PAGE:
Armao has also enjoyed close dealings in the past with the government of the Republic of Korea, he says, and has done business there for decades. “I said, have you officially asked [the Ukraine energy minister]?,” recalls Armao, but “[Artemenko] was sketchy on that. I told Sater and Artemenko that I’d find out what’s going on.”
According to Armao, he reached out to sources and learned that the Ukrainian government was “in discussion with the Koreans and all was under control. So that was it.”
In fact, just five weeks before the breakfast meeting, Korea’s state-controlled nuclear power utility reached an agreement with Ukraine to resume construction of two reactors. But it’s unclear whether that deal involves the servicing of the existing reactors that apparently concerned Sater and Artemenko.
Armao admits that he was impressed by the former Trump associate. “When you talk to the guy, he wants to save the world. He said, ‘You know, [Ukrainian nuclear plant safety] is a big Washington concern.’ I do say, the man is brilliant. You sit with him, he talks about real estate, he talks about everything. And he can charm the pants off you, Sater.”
Not always, perhaps. In 1993, Sater served a year in prison for stabbing a man in the face with a margarita glass during a bar fight. In 1998, he pleaded guilty to racketeering as part of a mafia-driven “pump-and-dump” stock fraud and then escaped jail time by becoming a highly valued government informant. From 2002-2008, he ran the day-to-day operations for Bayrock Group, one of Trump’s biggest real estate development partners during that period. (In his current Linked-In bio, he refers to himself as Bayrock’s co-founder and vice-chairman.) The Bayrock offices were located a floor below Trump’s own office in the Trump Tower. In 2010, Sater was given an office down the hall from Trump and made his “Senior Advisor.”
Sater and Trump have been doing an odd dance around each other during the past few years, regarding how much they’ve interacted. Trump consistently has testified in civil cases that he barely knew Sater, barely dealt with him and “wouldn’t recognize him if he was sitting in this [deposition] room.” However, Sater, in a different civil case, testified that he would often pop his head into Trump’s office to give him updates on a Moscow hotel deal they had in the works. (It doesn’t appear that project ever came to fruition.) Last September, I half-joked to Sater that he must have a photo album filled with pictures of himself with Trump. “A photo album?” he responded. “How about six!”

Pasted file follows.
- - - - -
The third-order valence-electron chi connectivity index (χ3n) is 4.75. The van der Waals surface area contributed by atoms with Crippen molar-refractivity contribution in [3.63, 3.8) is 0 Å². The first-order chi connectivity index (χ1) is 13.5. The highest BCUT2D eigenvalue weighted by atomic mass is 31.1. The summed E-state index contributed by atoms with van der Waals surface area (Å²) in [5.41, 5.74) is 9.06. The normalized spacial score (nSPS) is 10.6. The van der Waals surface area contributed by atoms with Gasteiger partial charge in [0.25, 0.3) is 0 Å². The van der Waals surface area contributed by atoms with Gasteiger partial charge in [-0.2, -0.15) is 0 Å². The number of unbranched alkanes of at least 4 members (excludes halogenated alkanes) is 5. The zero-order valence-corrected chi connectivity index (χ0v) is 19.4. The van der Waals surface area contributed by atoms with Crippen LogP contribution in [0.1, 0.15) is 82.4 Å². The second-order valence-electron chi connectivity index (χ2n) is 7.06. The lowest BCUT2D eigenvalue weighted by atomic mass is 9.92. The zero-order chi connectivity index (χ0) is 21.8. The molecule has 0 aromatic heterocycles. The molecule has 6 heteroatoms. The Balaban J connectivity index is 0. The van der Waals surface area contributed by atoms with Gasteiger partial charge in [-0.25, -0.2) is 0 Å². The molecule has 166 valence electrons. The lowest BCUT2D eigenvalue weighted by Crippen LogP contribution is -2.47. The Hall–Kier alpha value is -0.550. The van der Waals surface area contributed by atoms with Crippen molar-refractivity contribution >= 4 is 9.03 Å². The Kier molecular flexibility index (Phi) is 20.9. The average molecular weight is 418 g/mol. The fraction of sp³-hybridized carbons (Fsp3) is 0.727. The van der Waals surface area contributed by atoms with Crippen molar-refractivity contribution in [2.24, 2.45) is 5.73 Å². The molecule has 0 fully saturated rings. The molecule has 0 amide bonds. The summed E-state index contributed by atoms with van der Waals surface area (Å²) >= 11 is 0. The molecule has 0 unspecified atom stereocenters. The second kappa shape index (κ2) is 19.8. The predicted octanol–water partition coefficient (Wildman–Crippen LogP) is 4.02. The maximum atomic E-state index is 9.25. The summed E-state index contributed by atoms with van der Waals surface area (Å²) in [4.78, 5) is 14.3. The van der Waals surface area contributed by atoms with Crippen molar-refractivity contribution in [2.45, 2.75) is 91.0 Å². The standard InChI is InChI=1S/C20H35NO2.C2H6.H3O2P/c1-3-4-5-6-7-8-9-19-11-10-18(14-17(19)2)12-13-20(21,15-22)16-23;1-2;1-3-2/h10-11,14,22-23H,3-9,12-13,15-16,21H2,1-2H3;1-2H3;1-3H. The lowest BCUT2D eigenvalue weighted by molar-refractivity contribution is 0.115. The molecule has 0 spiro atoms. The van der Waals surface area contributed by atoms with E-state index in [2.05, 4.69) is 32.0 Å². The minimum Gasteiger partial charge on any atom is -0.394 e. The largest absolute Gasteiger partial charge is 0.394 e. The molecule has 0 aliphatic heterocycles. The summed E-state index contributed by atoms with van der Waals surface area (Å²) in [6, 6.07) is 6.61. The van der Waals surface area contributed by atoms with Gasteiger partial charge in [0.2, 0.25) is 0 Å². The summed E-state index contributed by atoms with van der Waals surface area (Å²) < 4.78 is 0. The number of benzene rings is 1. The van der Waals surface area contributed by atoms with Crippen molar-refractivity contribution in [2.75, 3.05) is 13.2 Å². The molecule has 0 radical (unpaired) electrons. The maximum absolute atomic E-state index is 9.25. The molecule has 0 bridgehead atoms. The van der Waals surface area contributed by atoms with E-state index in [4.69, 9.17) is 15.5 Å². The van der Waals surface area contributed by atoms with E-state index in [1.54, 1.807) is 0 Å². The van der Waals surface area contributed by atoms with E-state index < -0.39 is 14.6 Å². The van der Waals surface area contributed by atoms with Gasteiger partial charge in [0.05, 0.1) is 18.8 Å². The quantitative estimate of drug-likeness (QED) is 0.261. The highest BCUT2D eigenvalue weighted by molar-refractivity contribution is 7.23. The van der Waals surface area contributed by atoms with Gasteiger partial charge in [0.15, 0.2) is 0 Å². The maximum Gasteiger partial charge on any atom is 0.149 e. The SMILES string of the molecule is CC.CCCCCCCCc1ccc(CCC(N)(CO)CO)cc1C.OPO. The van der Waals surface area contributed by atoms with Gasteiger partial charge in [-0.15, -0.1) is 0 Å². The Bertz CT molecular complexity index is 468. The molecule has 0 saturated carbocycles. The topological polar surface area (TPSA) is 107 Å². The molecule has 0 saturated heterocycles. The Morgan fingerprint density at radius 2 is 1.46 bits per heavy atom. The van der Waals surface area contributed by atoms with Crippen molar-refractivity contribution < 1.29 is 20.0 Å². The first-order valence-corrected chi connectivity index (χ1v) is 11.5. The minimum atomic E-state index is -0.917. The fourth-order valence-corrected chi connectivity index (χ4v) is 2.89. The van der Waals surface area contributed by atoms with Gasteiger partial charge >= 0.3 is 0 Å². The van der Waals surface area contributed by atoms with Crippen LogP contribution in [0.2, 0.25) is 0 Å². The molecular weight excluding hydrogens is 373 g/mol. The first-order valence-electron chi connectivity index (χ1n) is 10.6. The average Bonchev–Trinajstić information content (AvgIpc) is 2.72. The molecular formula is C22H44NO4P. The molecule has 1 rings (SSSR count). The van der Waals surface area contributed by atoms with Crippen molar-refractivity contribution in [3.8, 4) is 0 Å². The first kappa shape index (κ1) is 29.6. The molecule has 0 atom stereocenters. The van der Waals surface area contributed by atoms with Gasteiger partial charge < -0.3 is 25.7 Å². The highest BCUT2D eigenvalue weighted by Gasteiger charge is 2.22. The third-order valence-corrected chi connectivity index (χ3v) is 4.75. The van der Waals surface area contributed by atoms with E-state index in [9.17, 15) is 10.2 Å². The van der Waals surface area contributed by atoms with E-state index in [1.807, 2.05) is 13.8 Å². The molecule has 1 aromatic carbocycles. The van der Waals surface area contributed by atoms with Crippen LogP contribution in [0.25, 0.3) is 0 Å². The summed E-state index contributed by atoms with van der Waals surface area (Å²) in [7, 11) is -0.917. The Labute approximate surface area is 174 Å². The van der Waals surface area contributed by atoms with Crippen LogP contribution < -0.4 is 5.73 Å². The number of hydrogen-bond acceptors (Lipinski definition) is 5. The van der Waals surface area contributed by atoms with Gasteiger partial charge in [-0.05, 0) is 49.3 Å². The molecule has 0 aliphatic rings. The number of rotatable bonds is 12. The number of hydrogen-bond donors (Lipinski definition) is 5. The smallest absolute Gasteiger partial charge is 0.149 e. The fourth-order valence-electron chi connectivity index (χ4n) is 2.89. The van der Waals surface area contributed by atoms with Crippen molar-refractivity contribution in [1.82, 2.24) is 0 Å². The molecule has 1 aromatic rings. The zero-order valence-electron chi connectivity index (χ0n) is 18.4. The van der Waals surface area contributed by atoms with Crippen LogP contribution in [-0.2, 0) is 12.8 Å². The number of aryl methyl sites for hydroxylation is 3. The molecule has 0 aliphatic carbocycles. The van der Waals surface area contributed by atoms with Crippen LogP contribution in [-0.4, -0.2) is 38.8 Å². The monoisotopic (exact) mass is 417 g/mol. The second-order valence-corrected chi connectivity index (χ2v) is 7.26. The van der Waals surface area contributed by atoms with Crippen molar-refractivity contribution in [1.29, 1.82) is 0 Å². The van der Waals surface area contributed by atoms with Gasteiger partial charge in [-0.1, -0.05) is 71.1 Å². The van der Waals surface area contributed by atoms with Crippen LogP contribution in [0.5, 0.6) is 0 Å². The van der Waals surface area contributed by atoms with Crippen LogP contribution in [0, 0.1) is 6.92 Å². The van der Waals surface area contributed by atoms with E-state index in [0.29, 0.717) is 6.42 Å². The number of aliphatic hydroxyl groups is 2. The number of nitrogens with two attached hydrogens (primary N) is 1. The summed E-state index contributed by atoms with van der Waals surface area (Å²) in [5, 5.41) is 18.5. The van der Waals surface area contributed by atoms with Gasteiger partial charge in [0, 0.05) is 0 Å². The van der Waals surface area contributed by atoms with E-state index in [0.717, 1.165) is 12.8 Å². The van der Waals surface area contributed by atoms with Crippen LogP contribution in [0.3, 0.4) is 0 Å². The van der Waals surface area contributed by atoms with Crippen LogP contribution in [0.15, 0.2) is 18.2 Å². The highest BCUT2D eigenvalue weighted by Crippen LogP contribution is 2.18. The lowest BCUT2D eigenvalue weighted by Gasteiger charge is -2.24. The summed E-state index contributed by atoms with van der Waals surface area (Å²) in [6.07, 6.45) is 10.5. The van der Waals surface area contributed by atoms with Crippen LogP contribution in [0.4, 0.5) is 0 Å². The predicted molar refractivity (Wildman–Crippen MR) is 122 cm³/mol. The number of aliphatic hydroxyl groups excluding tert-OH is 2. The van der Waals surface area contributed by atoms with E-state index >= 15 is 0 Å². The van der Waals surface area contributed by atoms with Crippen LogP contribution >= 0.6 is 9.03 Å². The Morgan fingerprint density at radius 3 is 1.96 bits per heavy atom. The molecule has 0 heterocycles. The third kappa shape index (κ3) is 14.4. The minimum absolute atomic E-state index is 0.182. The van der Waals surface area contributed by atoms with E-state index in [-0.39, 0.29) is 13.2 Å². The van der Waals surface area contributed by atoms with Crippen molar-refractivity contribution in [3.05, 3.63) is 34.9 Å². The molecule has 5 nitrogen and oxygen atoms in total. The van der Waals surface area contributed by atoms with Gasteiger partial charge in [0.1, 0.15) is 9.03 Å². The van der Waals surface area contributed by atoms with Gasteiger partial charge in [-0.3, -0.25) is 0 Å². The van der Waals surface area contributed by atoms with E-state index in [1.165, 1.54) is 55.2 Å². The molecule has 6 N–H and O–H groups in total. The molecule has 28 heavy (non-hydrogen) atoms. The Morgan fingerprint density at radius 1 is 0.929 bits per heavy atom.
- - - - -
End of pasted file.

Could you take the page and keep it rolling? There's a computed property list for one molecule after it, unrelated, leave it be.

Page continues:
The Trump-Sater relationship is likely to receive sharp scrutiny soon in Washington, both in Congressional probes and perhaps even by special counsel Robert Mueller, who will investigate possible collusion between Russia officials and the Trump campaign in the 2016 election.
In late March, then-FBI director James Comey was asked about Sater’s relationship with the FBI when he appeared before the House Intelligence Committee. Comey declined to comment, presumably because Sater spent a decade as a secret government cooperator for both the FBI and at times, the CIA. But in 2015, during her confirmation hearing for the post of U.S. Attorney General, Loretta Lynch offered a teaser. In response to a written question about Sater by Senator Orrin Hatch, she stated that his [decade-long] assistance as a federal cooperator was “crucial to national security.”
For national security reasons, it is now crucial that the public learn all the details of Sater’s work for the government– and much more.
IMAGE: Donald Trump with Felix H. Sater (right) and Tevfik Arif at the official unveiling of Trump SoHo in September 2007, when it was still under construction. Credit Mark Von Holden/WireImage
Richard Behar is the Contributing Editor of Investigations for Forbes magazine. Susan Radlauer provided research assistance.